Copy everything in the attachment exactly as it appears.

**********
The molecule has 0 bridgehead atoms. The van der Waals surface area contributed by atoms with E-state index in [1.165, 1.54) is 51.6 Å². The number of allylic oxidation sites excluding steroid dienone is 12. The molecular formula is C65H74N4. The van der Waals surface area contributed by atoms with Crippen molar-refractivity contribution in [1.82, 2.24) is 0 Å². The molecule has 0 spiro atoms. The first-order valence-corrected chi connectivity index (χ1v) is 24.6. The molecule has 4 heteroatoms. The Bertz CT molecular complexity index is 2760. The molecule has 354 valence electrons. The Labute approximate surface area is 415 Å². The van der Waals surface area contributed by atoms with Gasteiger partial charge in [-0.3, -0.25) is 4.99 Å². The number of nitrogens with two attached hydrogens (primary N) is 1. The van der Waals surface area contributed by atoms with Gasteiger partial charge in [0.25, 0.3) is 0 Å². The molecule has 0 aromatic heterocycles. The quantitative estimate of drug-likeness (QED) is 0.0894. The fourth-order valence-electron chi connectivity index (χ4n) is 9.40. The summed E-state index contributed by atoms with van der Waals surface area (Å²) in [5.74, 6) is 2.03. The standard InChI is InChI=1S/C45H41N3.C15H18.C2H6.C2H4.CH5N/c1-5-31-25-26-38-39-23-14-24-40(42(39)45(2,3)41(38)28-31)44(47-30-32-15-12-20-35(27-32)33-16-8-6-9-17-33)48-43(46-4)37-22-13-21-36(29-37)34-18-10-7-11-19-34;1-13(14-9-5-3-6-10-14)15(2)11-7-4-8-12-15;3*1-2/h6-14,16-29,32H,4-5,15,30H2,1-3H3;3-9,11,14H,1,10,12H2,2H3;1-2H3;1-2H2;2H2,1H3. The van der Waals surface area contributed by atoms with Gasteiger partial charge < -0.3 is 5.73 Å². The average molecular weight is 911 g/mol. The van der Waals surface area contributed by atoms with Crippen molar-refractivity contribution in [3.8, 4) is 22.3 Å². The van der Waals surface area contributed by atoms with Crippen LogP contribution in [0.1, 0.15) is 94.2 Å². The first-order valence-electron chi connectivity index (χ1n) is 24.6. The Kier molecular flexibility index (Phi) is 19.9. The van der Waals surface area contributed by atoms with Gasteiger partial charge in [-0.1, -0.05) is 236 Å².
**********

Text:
The molecule has 0 bridgehead atoms. The van der Waals surface area contributed by atoms with E-state index in [1.165, 1.54) is 51.6 Å². The number of allylic oxidation sites excluding steroid dienone is 12. The molecular formula is C65H74N4. The van der Waals surface area contributed by atoms with Crippen molar-refractivity contribution in [1.82, 2.24) is 0 Å². The molecule has 0 spiro atoms. The first-order valence-corrected chi connectivity index (χ1v) is 24.6. The molecule has 4 heteroatoms. The Bertz CT molecular complexity index is 2760. The molecule has 354 valence electrons. The Labute approximate surface area is 415 Å². The van der Waals surface area contributed by atoms with Gasteiger partial charge in [-0.3, -0.25) is 4.99 Å². The number of nitrogens with two attached hydrogens (primary N) is 1. The van der Waals surface area contributed by atoms with Gasteiger partial charge in [0.25, 0.3) is 0 Å². The molecule has 0 aromatic heterocycles. The quantitative estimate of drug-likeness (QED) is 0.0894. The fourth-order valence-electron chi connectivity index (χ4n) is 9.40. The summed E-state index contributed by atoms with van der Waals surface area (Å²) in [5.74, 6) is 2.03. The standard InChI is InChI=1S/C45H41N3.C15H18.C2H6.C2H4.CH5N/c1-5-31-25-26-38-39-23-14-24-40(42(39)45(2,3)41(38)28-31)44(47-30-32-15-12-20-35(27-32)33-16-8-6-9-17-33)48-43(46-4)37-22-13-21-36(29-37)34-18-10-7-11-19-34;1-13(14-9-5-3-6-10-14)15(2)11-7-4-8-12-15;3*1-2/h6-14,16-29,32H,4-5,15,30H2,1-3H3;3-9,11,14H,1,10,12H2,2H3;1-2H3;1-2H2;2H2,1H3. The van der Waals surface area contributed by atoms with Gasteiger partial charge < -0.3 is 5.73 Å². The average molecular weight is 911 g/mol. The van der Waals surface area contributed by atoms with Crippen molar-refractivity contribution in [3.8, 4) is 22.3 Å². The van der Waals surface area contributed by atoms with Crippen LogP contribution in [0.1, 0.15) is 94.2 Å². The first-order valence-electron chi connectivity index (χ1n) is 24.6. The Kier molecular flexibility index (Phi) is 19.9. The van der Waals surface area contributed by atoms with Gasteiger partial charge in [-0.1, -0.05) is 236 Å².